Thanks to Dr. Barth for sending this article from the December 2016 issue of “The Health Lawyer,” a newsletter published by the American Bar Association: Malpractice Liability and Medical Marijuana Here’s a brief excerpt with a significant sentence in boldface:
“Physicians may still be sued for malpractice even if they follow the statutory provisions meticulously. Physicians are often sued for malpractice for treatments that are unquestionably lawful and authorized by applicable licensing and regulatory statutes. The dispositive question in malpractice cases is not whether the physician’s actions were legally authorized but whether they were performed in accordance with professional standards of care.13 No published court opinion has thus far considered the issue of malpractice liability for a physician certifying or recommending the use of medical marijuana. Although there are numerous instances of consumers being injured by other types of botanical products and herbal remedies, most law suits related to those substances have been product liability actions against the distributers or manufacturers of the products.14 Medical marijuana raises different legal issues from prior cases because patients are usually required by law to receive a physician’s approval to use the drug, whereas other herbal products can be obtained readily without physician involvement. In the absence of analogous legal precedent, courts confronting medical marijuana cases will in many respects be writing on a blank slate.”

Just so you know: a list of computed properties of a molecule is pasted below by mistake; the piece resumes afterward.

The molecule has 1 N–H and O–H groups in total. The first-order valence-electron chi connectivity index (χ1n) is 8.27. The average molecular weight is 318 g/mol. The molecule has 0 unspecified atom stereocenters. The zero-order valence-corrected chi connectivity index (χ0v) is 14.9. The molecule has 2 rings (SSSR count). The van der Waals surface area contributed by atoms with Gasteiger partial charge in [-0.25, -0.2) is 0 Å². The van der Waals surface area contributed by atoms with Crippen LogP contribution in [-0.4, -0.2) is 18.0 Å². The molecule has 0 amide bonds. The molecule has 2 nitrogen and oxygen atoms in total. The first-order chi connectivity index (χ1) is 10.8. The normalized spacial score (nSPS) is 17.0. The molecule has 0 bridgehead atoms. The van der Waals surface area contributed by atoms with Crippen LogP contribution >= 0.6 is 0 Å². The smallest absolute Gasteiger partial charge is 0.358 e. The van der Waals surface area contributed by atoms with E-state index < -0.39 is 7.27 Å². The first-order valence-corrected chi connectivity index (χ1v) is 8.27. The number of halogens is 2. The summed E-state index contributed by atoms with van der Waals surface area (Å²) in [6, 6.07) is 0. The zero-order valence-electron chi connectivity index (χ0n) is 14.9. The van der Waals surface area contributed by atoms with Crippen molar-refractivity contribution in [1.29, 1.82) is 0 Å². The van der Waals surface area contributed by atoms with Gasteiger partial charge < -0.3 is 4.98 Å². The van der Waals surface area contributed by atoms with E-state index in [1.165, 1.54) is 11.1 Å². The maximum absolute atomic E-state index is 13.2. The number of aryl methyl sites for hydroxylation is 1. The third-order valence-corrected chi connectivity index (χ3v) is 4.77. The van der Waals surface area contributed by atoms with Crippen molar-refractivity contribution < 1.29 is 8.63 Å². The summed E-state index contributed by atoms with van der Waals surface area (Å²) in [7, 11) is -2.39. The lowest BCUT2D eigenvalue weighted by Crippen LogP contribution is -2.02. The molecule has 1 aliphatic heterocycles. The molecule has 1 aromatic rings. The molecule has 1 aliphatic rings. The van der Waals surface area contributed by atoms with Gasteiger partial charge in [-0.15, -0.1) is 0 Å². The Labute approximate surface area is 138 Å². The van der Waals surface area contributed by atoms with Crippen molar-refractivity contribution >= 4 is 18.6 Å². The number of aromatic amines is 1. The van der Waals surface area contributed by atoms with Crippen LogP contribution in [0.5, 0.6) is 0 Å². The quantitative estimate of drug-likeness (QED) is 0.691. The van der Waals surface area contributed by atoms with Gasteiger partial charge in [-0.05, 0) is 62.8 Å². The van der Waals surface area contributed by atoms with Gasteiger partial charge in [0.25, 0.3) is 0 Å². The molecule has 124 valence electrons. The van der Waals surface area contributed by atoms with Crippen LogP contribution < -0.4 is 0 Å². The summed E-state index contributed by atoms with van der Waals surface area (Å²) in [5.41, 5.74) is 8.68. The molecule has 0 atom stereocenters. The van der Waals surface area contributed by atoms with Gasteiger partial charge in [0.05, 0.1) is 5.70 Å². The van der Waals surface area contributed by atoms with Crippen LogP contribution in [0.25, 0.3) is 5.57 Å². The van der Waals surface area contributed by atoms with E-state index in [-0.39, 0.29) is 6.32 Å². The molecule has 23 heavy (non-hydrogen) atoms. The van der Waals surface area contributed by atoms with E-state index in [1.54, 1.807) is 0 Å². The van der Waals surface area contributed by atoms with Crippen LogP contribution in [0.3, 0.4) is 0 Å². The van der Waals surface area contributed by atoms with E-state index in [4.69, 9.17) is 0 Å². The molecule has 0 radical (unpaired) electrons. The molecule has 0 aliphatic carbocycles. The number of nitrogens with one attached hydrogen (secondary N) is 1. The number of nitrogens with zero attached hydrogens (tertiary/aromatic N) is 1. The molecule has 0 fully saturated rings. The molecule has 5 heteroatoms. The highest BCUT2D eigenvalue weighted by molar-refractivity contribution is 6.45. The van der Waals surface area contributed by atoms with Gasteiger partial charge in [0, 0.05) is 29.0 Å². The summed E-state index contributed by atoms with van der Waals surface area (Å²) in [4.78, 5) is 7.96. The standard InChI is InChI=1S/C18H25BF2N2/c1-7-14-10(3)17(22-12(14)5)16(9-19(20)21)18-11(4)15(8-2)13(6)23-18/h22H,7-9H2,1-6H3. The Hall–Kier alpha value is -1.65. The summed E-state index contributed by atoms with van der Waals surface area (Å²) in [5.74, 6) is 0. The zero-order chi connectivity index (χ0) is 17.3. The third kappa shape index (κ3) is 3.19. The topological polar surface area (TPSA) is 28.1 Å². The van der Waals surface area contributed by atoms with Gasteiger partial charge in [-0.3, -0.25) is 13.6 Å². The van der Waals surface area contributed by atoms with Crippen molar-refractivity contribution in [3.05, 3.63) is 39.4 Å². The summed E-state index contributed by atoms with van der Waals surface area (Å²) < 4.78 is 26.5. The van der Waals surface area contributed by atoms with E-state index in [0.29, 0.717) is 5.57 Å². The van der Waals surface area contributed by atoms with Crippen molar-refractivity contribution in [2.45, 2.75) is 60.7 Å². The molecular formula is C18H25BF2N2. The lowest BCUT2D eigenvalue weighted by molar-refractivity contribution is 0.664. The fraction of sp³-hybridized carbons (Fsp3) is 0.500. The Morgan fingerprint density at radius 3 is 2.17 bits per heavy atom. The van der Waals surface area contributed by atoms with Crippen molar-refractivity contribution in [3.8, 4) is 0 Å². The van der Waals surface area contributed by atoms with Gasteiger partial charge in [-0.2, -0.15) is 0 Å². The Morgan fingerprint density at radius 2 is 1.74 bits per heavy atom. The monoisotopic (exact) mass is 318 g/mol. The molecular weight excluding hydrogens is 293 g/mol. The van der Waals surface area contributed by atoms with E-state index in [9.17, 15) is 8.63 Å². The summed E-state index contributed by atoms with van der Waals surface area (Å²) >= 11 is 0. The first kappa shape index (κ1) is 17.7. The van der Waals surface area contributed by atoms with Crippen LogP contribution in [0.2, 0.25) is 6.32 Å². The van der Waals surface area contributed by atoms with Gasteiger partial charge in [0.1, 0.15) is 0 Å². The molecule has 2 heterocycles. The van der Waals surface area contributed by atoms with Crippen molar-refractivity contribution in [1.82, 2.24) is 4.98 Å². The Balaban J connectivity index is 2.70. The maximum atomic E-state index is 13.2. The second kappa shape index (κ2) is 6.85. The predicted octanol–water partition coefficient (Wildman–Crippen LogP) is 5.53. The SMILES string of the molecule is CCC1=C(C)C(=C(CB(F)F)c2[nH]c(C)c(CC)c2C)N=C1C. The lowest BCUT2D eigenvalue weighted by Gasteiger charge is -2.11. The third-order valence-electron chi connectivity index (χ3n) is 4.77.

So, 21 years after California passed Prop 215, and with more than a million US patients authorized to medicate with cannabis, there is no precedential case concerning malpractice by a clinician! The absence of litigation must mean something…. Very little harm caused to the users? Gratitude to the physicians who conferred legitimacy? No medical literature setting forth practice standards that a physician allegedly violated?
The Medical Board of California made Judge NAME’s ruling in the Mikuriya case precedential, as reported here by Frank Lucido, MD. There were no allegations of harm made against Dr. Mikuriya, in fact there were no complaints against him from patients. The complaints triggering an investigation of his practice had all come from law enforcement. The investigation revealed inadequate record-keeping on Mikuriya’s part (an intentional decision to protect his patients in the danger-fraught years after Prop 215 passed).